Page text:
Posted by MPower

Marlin - DEFAULT_XYJERK March 07, 2013 07:02PM |
Registered: 9 years ago Posts: 195 |

Re: Marlin - DEFAULT_XYJERK March 11, 2013 10:46PM |
Registered: 9 years ago Posts: 469 |

Re: Marlin - DEFAULT_XYJERK March 11, 2013 11:02PM |
Registered: 9 years ago Posts: 195 |

Re: Marlin - DEFAULT_XYJERK March 13, 2013 04:10PM |
Registered: 9 years ago Posts: 469 |

Re: Marlin - DEFAULT_XYJERK March 13, 2013 04:52PM |
Registered: 10 years ago Posts: 142 |

"Jerk" is actually a technical term, believe it or not. It means the rate of change of acceleration. If you remember your calculus/physics, derivative of position = speed, derivative of speed = acceleration, so derivative of acceleration = jerk. Think of it this way: if you were in a car at rest and hit the gas and held it there that's kinda-sorta like a constant acceleration move (because of how internal combustion engines and transmissions work, it's not actually true, but it is, as they say, a useful lie). By having a max jerk, you are applying your foot at a steady rate (the max jerk) until it's pushed in as far as you want (the max acceleration). It can get a bit more complex when you start looking at direction changes, but I haven't actually looked at marlin's path planning to see how they implement this. In a machine dynamics class, we once talked about how you can basically play this game forever; if you control the derivative of the jerk, you'll get even smoother motion. If you control the derivative of the derivative of the jerk, you'll get even more smoother motion. If you have a very specialized machine with few motions, you can get really fancy and choose special motion functions that are C-infinite smooth (no matter how many derivatives of the path you take, there are no discontinuities), but those pretty much only exist in textbooks, and controlling any higher than the jerk rarely results in a perceptible gain.

Hope that helps!

Hope that helps!

Re: Marlin - DEFAULT_XYJERK March 13, 2013 07:57PM |
Registered: 10 years ago Posts: 939 |

In marlin and for that matter repetier Jerk isn't the methematical definition differential of accelleration.

Rather it's the instantaneous change of velocity, or rather the initial and final speed of a vector used in path planning.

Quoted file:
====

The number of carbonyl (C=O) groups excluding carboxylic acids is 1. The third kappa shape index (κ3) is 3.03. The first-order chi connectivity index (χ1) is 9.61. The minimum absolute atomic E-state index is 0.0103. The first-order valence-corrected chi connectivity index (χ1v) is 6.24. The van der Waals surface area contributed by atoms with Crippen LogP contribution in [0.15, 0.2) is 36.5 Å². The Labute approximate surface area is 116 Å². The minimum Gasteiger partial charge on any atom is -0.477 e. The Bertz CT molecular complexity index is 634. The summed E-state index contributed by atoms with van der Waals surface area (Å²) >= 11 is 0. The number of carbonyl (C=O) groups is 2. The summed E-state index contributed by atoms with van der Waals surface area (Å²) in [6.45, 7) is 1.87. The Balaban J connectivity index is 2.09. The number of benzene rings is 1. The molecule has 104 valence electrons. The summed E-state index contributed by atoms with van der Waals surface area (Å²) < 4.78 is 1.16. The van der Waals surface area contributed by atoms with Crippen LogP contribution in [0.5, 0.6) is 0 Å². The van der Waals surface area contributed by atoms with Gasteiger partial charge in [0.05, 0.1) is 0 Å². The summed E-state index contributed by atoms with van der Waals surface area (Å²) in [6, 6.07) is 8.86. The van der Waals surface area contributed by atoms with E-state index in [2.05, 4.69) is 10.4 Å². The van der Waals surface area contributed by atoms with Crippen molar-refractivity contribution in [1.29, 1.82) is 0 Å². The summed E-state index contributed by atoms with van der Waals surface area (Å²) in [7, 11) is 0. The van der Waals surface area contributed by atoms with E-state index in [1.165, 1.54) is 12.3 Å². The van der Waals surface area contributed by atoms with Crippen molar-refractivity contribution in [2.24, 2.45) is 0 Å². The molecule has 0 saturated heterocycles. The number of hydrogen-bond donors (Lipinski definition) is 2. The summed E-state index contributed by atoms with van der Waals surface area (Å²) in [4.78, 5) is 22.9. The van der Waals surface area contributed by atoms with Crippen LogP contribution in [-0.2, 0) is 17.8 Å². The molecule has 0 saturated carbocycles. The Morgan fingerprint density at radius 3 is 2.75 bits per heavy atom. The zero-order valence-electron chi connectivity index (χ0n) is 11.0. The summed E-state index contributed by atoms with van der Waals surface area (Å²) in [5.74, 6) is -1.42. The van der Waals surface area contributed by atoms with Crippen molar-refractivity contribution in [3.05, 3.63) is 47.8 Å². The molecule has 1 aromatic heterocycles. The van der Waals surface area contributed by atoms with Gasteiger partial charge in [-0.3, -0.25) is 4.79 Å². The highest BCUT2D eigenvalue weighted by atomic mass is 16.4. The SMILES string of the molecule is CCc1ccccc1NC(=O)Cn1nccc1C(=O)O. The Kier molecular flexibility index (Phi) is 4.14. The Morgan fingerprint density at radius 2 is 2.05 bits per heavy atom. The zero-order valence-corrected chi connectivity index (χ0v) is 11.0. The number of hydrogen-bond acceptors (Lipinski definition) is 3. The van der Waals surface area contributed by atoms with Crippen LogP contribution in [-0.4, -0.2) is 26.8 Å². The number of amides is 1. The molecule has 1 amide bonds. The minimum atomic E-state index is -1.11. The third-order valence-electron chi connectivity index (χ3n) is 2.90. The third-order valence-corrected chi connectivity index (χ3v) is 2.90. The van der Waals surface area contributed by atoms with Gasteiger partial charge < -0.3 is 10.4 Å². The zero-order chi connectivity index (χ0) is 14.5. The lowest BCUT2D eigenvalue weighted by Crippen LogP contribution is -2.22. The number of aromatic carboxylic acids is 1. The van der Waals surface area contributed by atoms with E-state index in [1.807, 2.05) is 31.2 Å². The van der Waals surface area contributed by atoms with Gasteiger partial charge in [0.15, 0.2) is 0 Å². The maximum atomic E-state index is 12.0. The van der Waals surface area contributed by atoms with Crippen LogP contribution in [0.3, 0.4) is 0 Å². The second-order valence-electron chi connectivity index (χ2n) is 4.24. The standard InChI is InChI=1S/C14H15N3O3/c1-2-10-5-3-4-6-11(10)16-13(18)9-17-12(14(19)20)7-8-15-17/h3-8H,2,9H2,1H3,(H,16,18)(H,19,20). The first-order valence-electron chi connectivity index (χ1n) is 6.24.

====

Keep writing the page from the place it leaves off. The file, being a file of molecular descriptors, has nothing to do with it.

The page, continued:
For exampleif you print a square it has to reach the jerk speed at the corners, it's more complicated for none 90degree transitions.

Rather it's the instantaneous change of velocity, or rather the initial and final speed of a vector used in path planning.

For exampleif you print a square it has to reach the jerk speed at the corners, it's more complicated for none 90degree transitions.

Re: Marlin - DEFAULT_XYJERK March 14, 2013 12:43AM |
Registered: 9 years ago Posts: 195 |

So much mystery around this jerk

..that it aroused my curiosity and I had to dig into the source. So here it goes:

We set it in Configuration.h via:

which turns into max_xy_jerk in ConfigurationStore.cpp via:

and is then further used by the planner in planner.h as:

and finally in planner.cpp as:

In order to fully understand the code above, you probably need to look further and understand all the other variables involved in it, but it can be reduced to this line:

current_speed[X_AXIS]-previous_speed[X_AXIS] as one side

and

current_speed[Y_AXIS]-previous_speed[Y_AXIS] as the other side. Long story short, we have the gain in speed for the X axis on one side, the gain in speed for the Y axis on the other triangle side and the jerk as the hypotenuse of this right angle triangle. Sort of the combined gain in speed for both X and Y axis. If this jerk value exceeds the value you set in Configuration.h this happens:

..that it aroused my curiosity and I had to dig into the source. So here it goes:

We set it in Configuration.h via:

#define DEFAULT_XYJERK 20.0 // (mm/sec)

which turns into max_xy_jerk in ConfigurationStore.cpp via:

max_xy_jerk=DEFAULT_XYJERK;

and is then further used by the planner in planner.h as:

extern float max_xy_jerk; //speed than can be stopped at once, if i understand correctly.(that is the actual comment you can find in the git grabbed source)

and finally in planner.cpp as: